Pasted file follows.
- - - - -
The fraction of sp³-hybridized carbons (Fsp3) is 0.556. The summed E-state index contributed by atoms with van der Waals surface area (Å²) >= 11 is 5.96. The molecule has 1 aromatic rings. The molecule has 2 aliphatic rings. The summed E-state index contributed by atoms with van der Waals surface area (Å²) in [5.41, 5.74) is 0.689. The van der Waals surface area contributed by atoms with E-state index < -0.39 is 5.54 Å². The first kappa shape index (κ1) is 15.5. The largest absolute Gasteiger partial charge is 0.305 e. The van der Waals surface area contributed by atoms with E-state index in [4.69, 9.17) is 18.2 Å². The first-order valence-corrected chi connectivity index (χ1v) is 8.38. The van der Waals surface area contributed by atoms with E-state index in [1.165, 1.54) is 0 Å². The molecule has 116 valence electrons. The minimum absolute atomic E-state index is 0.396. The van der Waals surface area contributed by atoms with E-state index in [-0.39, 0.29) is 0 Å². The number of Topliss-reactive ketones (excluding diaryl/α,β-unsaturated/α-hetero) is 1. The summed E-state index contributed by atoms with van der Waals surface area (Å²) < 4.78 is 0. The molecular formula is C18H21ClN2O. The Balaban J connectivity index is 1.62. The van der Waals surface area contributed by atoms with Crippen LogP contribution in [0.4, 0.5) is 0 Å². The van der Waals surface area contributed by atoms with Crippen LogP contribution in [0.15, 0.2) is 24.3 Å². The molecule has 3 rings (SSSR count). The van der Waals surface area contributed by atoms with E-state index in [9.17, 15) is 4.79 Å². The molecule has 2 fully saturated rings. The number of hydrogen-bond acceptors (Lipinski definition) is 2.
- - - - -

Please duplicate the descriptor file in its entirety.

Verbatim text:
The fraction of sp³-hybridized carbons (Fsp3) is 0.556. The summed E-state index contributed by atoms with van der Waals surface area (Å²) >= 11 is 5.96. The molecule has 1 aromatic rings. The molecule has 2 aliphatic rings. The summed E-state index contributed by atoms with van der Waals surface area (Å²) in [5.41, 5.74) is 0.689. The van der Waals surface area contributed by atoms with E-state index < -0.39 is 5.54 Å². The first kappa shape index (κ1) is 15.5. The largest absolute Gasteiger partial charge is 0.305 e. The van der Waals surface area contributed by atoms with E-state index in [4.69, 9.17) is 18.2 Å². The first-order valence-corrected chi connectivity index (χ1v) is 8.38. The van der Waals surface area contributed by atoms with E-state index in [1.165, 1.54) is 0 Å². The molecule has 116 valence electrons. The minimum absolute atomic E-state index is 0.396. The van der Waals surface area contributed by atoms with E-state index in [-0.39, 0.29) is 0 Å². The number of Topliss-reactive ketones (excluding diaryl/α,β-unsaturated/α-hetero) is 1. The summed E-state index contributed by atoms with van der Waals surface area (Å²) < 4.78 is 0. The molecular formula is C18H21ClN2O. The Balaban J connectivity index is 1.62. The van der Waals surface area contributed by atoms with Crippen LogP contribution in [0.4, 0.5) is 0 Å². The van der Waals surface area contributed by atoms with Crippen LogP contribution in [0.15, 0.2) is 24.3 Å². The molecule has 3 rings (SSSR count). The van der Waals surface area contributed by atoms with E-state index in [9.17, 15) is 4.79 Å². The molecule has 2 fully saturated rings. The number of hydrogen-bond acceptors (Lipinski definition) is 2.